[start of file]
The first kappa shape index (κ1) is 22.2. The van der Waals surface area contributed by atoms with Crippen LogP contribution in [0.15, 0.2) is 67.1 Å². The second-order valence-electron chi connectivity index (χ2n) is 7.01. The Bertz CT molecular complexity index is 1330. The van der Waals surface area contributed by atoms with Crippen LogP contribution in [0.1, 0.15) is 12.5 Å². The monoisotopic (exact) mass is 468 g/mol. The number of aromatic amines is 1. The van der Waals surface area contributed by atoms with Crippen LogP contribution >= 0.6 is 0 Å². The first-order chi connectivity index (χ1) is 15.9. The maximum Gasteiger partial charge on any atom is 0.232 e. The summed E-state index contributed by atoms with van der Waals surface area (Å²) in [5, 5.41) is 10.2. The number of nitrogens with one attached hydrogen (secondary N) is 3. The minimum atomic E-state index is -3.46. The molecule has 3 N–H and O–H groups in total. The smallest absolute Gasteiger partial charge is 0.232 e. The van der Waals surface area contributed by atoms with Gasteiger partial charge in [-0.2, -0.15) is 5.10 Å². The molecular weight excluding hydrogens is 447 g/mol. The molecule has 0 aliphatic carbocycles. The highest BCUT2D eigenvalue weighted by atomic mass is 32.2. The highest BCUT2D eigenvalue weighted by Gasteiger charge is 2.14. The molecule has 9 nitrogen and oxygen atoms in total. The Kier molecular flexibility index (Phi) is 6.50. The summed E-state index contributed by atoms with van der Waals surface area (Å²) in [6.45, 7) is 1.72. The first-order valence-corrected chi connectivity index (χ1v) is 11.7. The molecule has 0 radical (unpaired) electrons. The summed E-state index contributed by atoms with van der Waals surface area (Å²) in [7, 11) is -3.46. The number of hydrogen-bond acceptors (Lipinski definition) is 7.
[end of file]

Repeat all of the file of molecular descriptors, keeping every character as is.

The first kappa shape index (κ1) is 22.2. The van der Waals surface area contributed by atoms with Crippen LogP contribution in [0.15, 0.2) is 67.1 Å². The second-order valence-electron chi connectivity index (χ2n) is 7.01. The Bertz CT molecular complexity index is 1330. The van der Waals surface area contributed by atoms with Crippen LogP contribution in [0.1, 0.15) is 12.5 Å². The monoisotopic (exact) mass is 468 g/mol. The number of aromatic amines is 1. The van der Waals surface area contributed by atoms with Crippen LogP contribution >= 0.6 is 0 Å². The first-order chi connectivity index (χ1) is 15.9. The maximum Gasteiger partial charge on any atom is 0.232 e. The summed E-state index contributed by atoms with van der Waals surface area (Å²) in [5, 5.41) is 10.2. The number of nitrogens with one attached hydrogen (secondary N) is 3. The minimum atomic E-state index is -3.46. The molecule has 3 N–H and O–H groups in total. The smallest absolute Gasteiger partial charge is 0.232 e. The van der Waals surface area contributed by atoms with Gasteiger partial charge in [-0.2, -0.15) is 5.10 Å². The molecular weight excluding hydrogens is 447 g/mol. The molecule has 0 aliphatic carbocycles. The highest BCUT2D eigenvalue weighted by atomic mass is 32.2. The highest BCUT2D eigenvalue weighted by Gasteiger charge is 2.14. The molecule has 9 nitrogen and oxygen atoms in total. The Kier molecular flexibility index (Phi) is 6.50. The summed E-state index contributed by atoms with van der Waals surface area (Å²) in [6.45, 7) is 1.72. The first-order valence-corrected chi connectivity index (χ1v) is 11.7. The molecule has 0 radical (unpaired) electrons. The summed E-state index contributed by atoms with van der Waals surface area (Å²) in [7, 11) is -3.46. The number of hydrogen-bond acceptors (Lipinski definition) is 7.